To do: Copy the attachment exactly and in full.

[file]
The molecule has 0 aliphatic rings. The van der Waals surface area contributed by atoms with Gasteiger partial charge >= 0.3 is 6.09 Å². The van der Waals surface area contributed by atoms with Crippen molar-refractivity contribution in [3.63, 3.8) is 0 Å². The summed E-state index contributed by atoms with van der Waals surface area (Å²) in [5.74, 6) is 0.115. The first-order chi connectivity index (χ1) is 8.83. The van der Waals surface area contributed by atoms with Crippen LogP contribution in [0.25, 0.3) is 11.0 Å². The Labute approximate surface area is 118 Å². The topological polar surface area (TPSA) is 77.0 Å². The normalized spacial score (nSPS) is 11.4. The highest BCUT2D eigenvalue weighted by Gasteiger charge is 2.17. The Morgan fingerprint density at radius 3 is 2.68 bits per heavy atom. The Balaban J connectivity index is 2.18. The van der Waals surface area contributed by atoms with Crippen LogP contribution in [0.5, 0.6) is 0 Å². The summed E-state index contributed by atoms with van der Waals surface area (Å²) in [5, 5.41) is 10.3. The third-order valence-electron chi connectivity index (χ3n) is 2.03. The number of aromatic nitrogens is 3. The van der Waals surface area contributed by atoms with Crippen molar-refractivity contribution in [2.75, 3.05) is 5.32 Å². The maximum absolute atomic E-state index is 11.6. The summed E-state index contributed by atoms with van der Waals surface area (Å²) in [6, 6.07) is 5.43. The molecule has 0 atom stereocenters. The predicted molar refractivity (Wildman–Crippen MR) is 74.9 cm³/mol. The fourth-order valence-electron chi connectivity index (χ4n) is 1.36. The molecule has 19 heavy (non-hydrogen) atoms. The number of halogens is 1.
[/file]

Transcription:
The molecule has 0 aliphatic rings. The van der Waals surface area contributed by atoms with Gasteiger partial charge >= 0.3 is 6.09 Å². The van der Waals surface area contributed by atoms with Crippen molar-refractivity contribution in [3.63, 3.8) is 0 Å². The summed E-state index contributed by atoms with van der Waals surface area (Å²) in [5.74, 6) is 0.115. The first-order chi connectivity index (χ1) is 8.83. The van der Waals surface area contributed by atoms with Crippen LogP contribution in [0.25, 0.3) is 11.0 Å². The Labute approximate surface area is 118 Å². The topological polar surface area (TPSA) is 77.0 Å². The normalized spacial score (nSPS) is 11.4. The highest BCUT2D eigenvalue weighted by Gasteiger charge is 2.17. The Morgan fingerprint density at radius 3 is 2.68 bits per heavy atom. The Balaban J connectivity index is 2.18. The van der Waals surface area contributed by atoms with Crippen LogP contribution in [0.5, 0.6) is 0 Å². The summed E-state index contributed by atoms with van der Waals surface area (Å²) in [5, 5.41) is 10.3. The third-order valence-electron chi connectivity index (χ3n) is 2.03. The number of aromatic nitrogens is 3. The van der Waals surface area contributed by atoms with Crippen molar-refractivity contribution in [2.75, 3.05) is 5.32 Å². The maximum absolute atomic E-state index is 11.6. The summed E-state index contributed by atoms with van der Waals surface area (Å²) in [6, 6.07) is 5.43. The molecule has 0 atom stereocenters. The predicted molar refractivity (Wildman–Crippen MR) is 74.9 cm³/mol. The fourth-order valence-electron chi connectivity index (χ4n) is 1.36. The molecule has 19 heavy (non-hydrogen) atoms. The number of halogens is 1.